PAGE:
I sense this is leaning to the LNP as the normally conservative Pelican Waters and pre-poll and postal voters will return to the LNP as the Covid factor is gone. However, Caloundra West and Baringa are strongly Labor-leaning and have grown sharply in population. There’s also a growing Green vote in Dicky Beach and Caloundra. These forces may or may not save Labor.

  4. At this stage, not sure which way this seat might go in 2024 but regardless it is likely to be split at the redistribution due after. The Aura & Hinterland parts in the west may likely remain competitive for Labor but the eastern parts that would keep the Caloundra name should return to LNP leaning.

  5. I am really intrigued why this seat was won by Labor, was it mostly Covid or is there demographic change here helping Labor? During the Beattie years Labor never won this seat but did win Kawana which is now safe LNP which what i am not sure what makes this different to the rest of the Sunshine Coast.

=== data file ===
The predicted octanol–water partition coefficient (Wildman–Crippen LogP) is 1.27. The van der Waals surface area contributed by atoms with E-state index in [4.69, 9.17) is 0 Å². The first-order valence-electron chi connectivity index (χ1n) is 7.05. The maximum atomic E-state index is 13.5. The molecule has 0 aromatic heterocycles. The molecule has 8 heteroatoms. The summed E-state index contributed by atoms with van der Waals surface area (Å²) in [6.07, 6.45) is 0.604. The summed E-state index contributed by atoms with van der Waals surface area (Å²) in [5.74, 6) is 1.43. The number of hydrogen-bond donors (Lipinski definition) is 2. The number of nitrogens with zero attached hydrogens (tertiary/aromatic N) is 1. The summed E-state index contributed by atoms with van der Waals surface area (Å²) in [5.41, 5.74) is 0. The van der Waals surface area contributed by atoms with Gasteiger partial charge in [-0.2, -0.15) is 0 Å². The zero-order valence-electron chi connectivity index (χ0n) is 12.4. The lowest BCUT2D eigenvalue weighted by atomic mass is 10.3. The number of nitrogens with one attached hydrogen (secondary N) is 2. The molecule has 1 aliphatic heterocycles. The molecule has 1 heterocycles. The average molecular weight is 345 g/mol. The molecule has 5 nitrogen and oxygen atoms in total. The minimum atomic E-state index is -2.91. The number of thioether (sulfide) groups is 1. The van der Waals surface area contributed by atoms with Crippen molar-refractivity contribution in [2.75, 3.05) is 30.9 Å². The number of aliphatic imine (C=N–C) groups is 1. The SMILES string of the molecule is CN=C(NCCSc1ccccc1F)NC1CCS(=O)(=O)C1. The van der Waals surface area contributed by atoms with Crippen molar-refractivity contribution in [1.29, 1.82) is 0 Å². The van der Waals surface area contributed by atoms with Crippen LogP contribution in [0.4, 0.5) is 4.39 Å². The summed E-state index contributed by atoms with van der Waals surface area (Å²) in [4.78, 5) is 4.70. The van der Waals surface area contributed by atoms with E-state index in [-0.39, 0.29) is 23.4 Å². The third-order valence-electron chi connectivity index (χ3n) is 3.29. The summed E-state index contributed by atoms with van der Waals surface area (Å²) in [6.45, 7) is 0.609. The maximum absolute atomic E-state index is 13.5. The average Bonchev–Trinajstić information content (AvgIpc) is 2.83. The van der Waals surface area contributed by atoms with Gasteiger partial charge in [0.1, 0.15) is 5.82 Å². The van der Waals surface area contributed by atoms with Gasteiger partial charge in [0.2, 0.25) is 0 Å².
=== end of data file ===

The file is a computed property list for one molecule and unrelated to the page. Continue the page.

6. @Nimalan maybe COVID and there may be some demographic change. Plus boundary changes.

    Beattie and Bligh led Labor to be at least somewhat competitive on the Gold Coast but not on the Sunshine Coast, whereas Palaszczuk wasn’t that competitive on the Gold Coast or the Sunshine Coast, but under her leadership Labor managed to win seats like Keppel and Maryborough.

  7. Nimalan, from what I read this seat based in the southern Sunshine Coast is undergoing a lot of growth with new residential estates being developed around Nirimba. Perhaps that is why it is trending more towards a swing district because the seat is no longer solely consisting of just retirees as was the case previously.

  8. I guess after the 2012 landslide the landscape changed like it did in NSW after the 2011 landslide.